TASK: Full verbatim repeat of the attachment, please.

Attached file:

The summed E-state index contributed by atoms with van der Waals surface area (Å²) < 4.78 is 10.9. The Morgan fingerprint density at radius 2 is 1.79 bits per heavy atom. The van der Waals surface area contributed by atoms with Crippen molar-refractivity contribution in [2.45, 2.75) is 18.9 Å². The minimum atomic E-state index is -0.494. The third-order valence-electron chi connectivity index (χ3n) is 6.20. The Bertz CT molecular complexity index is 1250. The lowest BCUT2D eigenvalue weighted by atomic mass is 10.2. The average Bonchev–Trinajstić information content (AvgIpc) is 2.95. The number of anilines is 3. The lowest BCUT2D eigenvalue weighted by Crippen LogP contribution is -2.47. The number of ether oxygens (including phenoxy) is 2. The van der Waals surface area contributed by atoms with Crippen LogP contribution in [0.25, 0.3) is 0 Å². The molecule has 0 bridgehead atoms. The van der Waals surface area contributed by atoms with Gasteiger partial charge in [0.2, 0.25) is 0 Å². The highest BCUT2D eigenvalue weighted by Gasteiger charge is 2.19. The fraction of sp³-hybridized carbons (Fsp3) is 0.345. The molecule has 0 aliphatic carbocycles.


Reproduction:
The summed E-state index contributed by atoms with van der Waals surface area (Å²) < 4.78 is 10.9. The Morgan fingerprint density at radius 2 is 1.79 bits per heavy atom. The van der Waals surface area contributed by atoms with Crippen molar-refractivity contribution in [2.45, 2.75) is 18.9 Å². The minimum atomic E-state index is -0.494. The third-order valence-electron chi connectivity index (χ3n) is 6.20. The Bertz CT molecular complexity index is 1250. The lowest BCUT2D eigenvalue weighted by atomic mass is 10.2. The average Bonchev–Trinajstić information content (AvgIpc) is 2.95. The number of anilines is 3. The lowest BCUT2D eigenvalue weighted by Crippen LogP contribution is -2.47. The number of ether oxygens (including phenoxy) is 2. The van der Waals surface area contributed by atoms with Crippen LogP contribution in [0.25, 0.3) is 0 Å². The molecule has 0 bridgehead atoms. The van der Waals surface area contributed by atoms with Gasteiger partial charge in [0.2, 0.25) is 0 Å². The highest BCUT2D eigenvalue weighted by Gasteiger charge is 2.19. The fraction of sp³-hybridized carbons (Fsp3) is 0.345. The molecule has 0 aliphatic carbocycles.